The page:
News / USA

Obama, Republicans Find Common Ground

The President strongly urges both parties in Congress to pass the compromise on tax cuts, unemployment insurance, and job creation, 11 Dec 2010
The President strongly urges both parties in Congress to pass the compromise on tax cuts, unemployment insurance, and job creation, 11 Dec 2010

Compromise and bipartisanship seem to be the favored words of the week in Washington, where U.S. politics seems to be veering toward the middle of the political spectrum, at least for the moment.  The shift comes just weeks after opposition Republicans strengthened their hand in mid-term congressional elections, presenting President Barack Obama with a major political challenge for the next two years.  

President Obama called Democratic losses in last month's elections a shellacking, and it appears that the president is heeding the advice from some within his own political party to move to the center and find common ground with Republicans.

That common ground took the form of a compromise over extending tax cuts for all Americans first approved under the administration of President George W. Bush.

Senate Minority Leader Mitch McConnell, R-Ky., speaks during a news conference following two votes on tax cuts on Capitol Hill in Washington, 04 Dec 2010
Senate Minority Leader Mitch McConnell, R-Ky., speaks during a news conference following two votes on tax cuts on Capitol Hill in Washington, 04 Dec 2010

"And this proves that both parties can, in fact, work together to grow our economy and look out for the American people," said Obama.

As the compromise makes its way through Congress, the president is getting some rare kudos from Republicans, including Senate Republican leader Mitch McConnell.

"We are telling the American people to keep money that is rightfully theirs so they can spend it and invest it as they please," he said. "This is an important shift and the White House should be applauded for agreeing to it."

But some of those not applauding are stalwart liberals in Obama's own Democratic Party who oppose extending tax cuts for the wealthy.

Among those trying to convince them that compromise is a good idea is former President Bill Clinton, who recently met with the president at the White House.

President Barack Obama looks on as former President Bill Clinton speaks in the briefing room of the White House in Washington, 10 Dec 2010
President Barack Obama looks on as former President Bill Clinton speaks in the briefing room of the White House in Washington, 10 Dec 2010

"I think the one thing that always happens when you have divided government is that people no longer see principled compromise as weakness," said Clinton. "This system was set up to promote principled compromise."

Some experts wonder if the president has done lasting damage to his relations with key liberal supporters who helped him get elected two years ago.

Faiz Shakir of the liberal Center for American Progress in Washington says many Democrats are convinced that Republicans are more interested in denying President Obama a second term than in helping him govern.

"The Republican Party sees that anything that President Obama does and gets done accrues to his benefit and that they, the Republican Party, have to stop that from happening," he said.

Shakir appeared on VOA's Encounter program with political expert John Fortier of the conservative American Enterprise Institute.

"There is not much of a middle left in American politics.  Both sides are pretty polarized after this election.  The president is not a wildly unpopular president, he is only mildly unpopular," he added.  "But it took a good beating, a shellacking as he called it, at the polls and is now looking ahead to his re-election."

Predictably, both parties took something different from the November-election results.  Republicans saw a repudiation of the Obama agenda and many newly-elected members want to focus on cutting the size of government during the next two years.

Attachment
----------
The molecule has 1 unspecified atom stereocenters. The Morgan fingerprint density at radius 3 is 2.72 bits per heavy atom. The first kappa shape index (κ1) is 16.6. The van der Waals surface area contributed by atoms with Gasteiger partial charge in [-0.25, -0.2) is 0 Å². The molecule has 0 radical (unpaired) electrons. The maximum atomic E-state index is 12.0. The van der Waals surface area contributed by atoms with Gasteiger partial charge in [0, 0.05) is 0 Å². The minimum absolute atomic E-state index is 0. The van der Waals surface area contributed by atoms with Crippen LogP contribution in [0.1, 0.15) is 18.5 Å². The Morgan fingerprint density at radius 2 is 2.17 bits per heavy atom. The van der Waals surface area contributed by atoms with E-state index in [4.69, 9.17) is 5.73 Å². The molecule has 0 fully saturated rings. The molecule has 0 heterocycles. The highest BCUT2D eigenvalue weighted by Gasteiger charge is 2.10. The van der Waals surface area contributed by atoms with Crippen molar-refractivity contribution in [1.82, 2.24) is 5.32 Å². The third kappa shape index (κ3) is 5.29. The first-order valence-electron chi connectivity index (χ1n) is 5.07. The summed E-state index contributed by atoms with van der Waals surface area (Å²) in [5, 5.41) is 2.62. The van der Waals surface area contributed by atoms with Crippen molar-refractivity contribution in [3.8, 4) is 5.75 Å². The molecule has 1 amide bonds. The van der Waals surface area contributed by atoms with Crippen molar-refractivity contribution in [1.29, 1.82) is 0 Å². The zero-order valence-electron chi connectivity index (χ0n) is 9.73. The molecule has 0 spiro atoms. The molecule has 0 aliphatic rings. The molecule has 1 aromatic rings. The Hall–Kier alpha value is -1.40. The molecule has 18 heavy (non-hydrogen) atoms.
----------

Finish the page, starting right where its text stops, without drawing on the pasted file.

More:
Democrats, including the president, heard another message entirely, says veteran political expert Tom DeFrank of the New York Daily News.

"He [Obama] said that the American people now expect us to work together," he said. "We have got to get something done.  And if we do not get something done, we are all going to be held to account in 2012.  He is trying to appeal to the millions of independents who helped elect him two years ago and who abandoned him by the tens of millions in this last November election."

Some of those same political independents are frustrated with the status quo of American politics and they met in New York this week to launch a movement aimed at ending the hyper-partisanship in Washington.

The group is called "No Labels", as in no more political labels like liberal and conservative, and seeks to find common ground among Democrats, Republicans and independents.

Newark, New Jersey Mayor Cory Booker is among those supporting the "No Labels" movement.

"We, right now, are not hanging together around our common principles and our common ideals and there is nothing more toxic to the soul of a nation when the lines of divide begin to trump the ties that bind," said Booker.

Many analysts question how long any mood of bipartisanship will last in Washington.

Political expert Norman Ornstein says the political divide remains deep, despite the recent tax compromise.

"Independents and Democrats, by almost two to one, say, 'Work together and compromise.'  Republicans by nearly two to one say, 'Stick to principle even if it means nothing gets done.'  Now how we work our way through that remains to be seen," he said.

That process begins in early January when the new Congress is seated and Republicans take control of the House of Representatives, while Democrats maintain a majority in the Senate.

You May Like

On Everest, Helicopters Rescue Stranded Climbers

Choppers transport some of more than 100 mountaineers trapped after deadly quake, avalanches More

Video Ten Years After Riots, France Searches for Answers to Neglected Suburbs

In 2005, a Paris suburb exploded into violence after two teenagers were electrocuted as they hid from police; since then, somethings have changed, others not More

US, Japan Announce Historic Revision of Defense Cooperation Guidelines

Nations say new guidelines will be 'cornerstone for peace and security' in Asia-Pacific region while also serving as 'platform for a more stable international security environment' More

This forum has been closed.
Comments